CVNC spends $110 for each review we post. Grants cover 25% of that – the rest comes from donations. If reviews are important to you, please help by SUPPORTING CVNC NOW! For more information, read a letter from our Board of Directors.
Deep and profound relationships exist between Viennese composers Gustav Mahler (1860-1911) and Alban Berg (1885-1935). Berg not only looked to his older compatriot for models for his own music, but another connection came in the form of Mahler’s widow, Alma Mahler. After Gustav died, Alma married the architect Walter Gropius, and they had a daughter, Manon. Tragically, she died before she was 19, and the event shook Berg, who responded by composing one of most notable pieces in the 20th century literature: his Violin Concert, which carried the inscription “In Memory of an Angel.” When Berg died, it was Gustav and Alma’s daughter, Anna, who made the death mask.
Thus the North Carolina Symphony’s performance linking Berg’s Violin Concerto with Mahler’s Symphony No. 4 makes perfect sense. Add to these two works Magnus Lindberg’s Chorale (2001-2002) and the listener had an evening of rich associations. Lindberg (born in Finland in 1958) wrote his 10-minute orchestral piece as a “companion piece” to the Violin Concerto, since both make use of the chorale (hymn) “Es ist genug!” from Bach’s Cantata No. 60.
Music Director Grant Llewellyn spoke to the disappointingly small audience before launching into the program, translating the text of Bach’s chorale and pointing out motifs the listener might hear. Lindberg’s use of the chorale melody is ever present in the musical texture, starting in the brass, but eventually finding its way into every nook and cranny of the orchestra. Sometimes the strings provide an ethereal halo surrounding the tune. One can certainly hear Berg-influenced thick orchestration, where dissonant clusters eventually give way to more consonant sonorities.
Berg’s Violin Concerto makes intense demands on both the listener and the musicians. The audience needs to be prepared for extreme dissonance and thick tangles of sound as well as soaring lyrical sections; it is a work with rewards that come only with multiple listenings. The concerto consists of two parts, each of which contains two sections that contrast by tempo; the soloist was NC Symphony Concertmaster Brian Reagin.
The opening motive, articulated by the violinist playing his four open strings, is slowly transformed into the 12-tone tune that is the basis for the entire work. Like the preceding piece by Lindberg, orchestration is a key to some of the beauty of the work — often the orchestra serves as a type of pillow for the solo line; other times the two battle against each other in violent rhythmic passages. The conclusion, however, is radiant, with the violin ascending to heavenly heights accompanied by colorful orchestral clouds.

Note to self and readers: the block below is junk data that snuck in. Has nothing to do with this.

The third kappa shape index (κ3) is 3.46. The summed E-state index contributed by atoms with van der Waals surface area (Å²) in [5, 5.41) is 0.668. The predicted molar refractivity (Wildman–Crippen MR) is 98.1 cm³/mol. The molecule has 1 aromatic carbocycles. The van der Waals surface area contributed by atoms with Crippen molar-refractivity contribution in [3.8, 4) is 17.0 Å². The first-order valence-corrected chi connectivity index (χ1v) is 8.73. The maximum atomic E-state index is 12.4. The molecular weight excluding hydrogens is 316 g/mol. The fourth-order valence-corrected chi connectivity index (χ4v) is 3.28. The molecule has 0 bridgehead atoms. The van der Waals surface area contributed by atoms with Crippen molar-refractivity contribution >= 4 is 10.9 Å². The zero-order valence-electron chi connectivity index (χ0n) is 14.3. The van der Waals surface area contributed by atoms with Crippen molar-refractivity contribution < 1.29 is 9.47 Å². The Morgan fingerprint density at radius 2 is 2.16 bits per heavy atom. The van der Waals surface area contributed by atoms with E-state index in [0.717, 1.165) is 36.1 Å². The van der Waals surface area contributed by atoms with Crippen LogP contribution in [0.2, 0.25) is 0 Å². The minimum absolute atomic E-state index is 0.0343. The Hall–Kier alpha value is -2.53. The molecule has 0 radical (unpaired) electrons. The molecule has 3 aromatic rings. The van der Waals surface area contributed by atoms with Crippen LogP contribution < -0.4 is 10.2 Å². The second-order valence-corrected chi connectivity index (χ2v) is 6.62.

Reagin was a superb advocate for this thorny work. He made his violin sound miraculously transform to capture the ethereal heavenly passages, the sections that depict hellish struggle, and everything in between. While he may not be the most overtly dynamic performer, his heart-felt playing caught the intensity of the score, and his technical ability was more than ample for the fiendishly difficult double-stops with pizzicatos and manic changes of register and rhythm. Conductor Llewellyn focused on overall sound, coaxing the large orchestra to play with passion and intensity.
Mahler’s Fourth Symphony is a rather relaxed composition in comparison to the previous two works. The first three movements are instrumental, but the fourth brings a soprano into the proceedings, singing “Das Himmlische Leben” (“The Heavenly Life”), a child-like vision of the goings-on in the afterlife.
The first movement begins distinctively with sleigh bells, which are used at important points in the movement. The cheery mood is taken up by several tunes. To be sure, the jocular nature is broken by a couple of cataclysmic climaxes (this is Mahler, after all) but good humor closes out the movement.
The dance-like second movement is distinguished by the sound of a solo violin, animatedly played by Associate Concertmaster Dovid Friedlander. The fiddle is tuned a step high, thereby heightening the diabolical aspect of this scherzo. Conductor Llewellyn took the slow third movement at a wonderful tempo that was in no hurry to get anywhere, but allowed the audience to enjoy the beauty of the unfolding melodic line.
Soprano Christina Pier joined the ensemble for the finale, which is a delight of melody and orchestral color. Pier’s rich voice beautifully projected the text with clear diction, and her expressive singing soared. Lllewellyn paid close attention to the singer’s direction and intent, and ensemble between orchestra and solo was right on.
Mahler’s score calls for many solos throughout the orchestra — clarinet, flute, horn and many more where played with distinctive character. However, ensemble was not as tight as would be expected; winds and brass entrances were splattered on several occasions throughout the night. The overall sound of the string section was unified in intent and timbre, and the brass and winds’ sound was solid.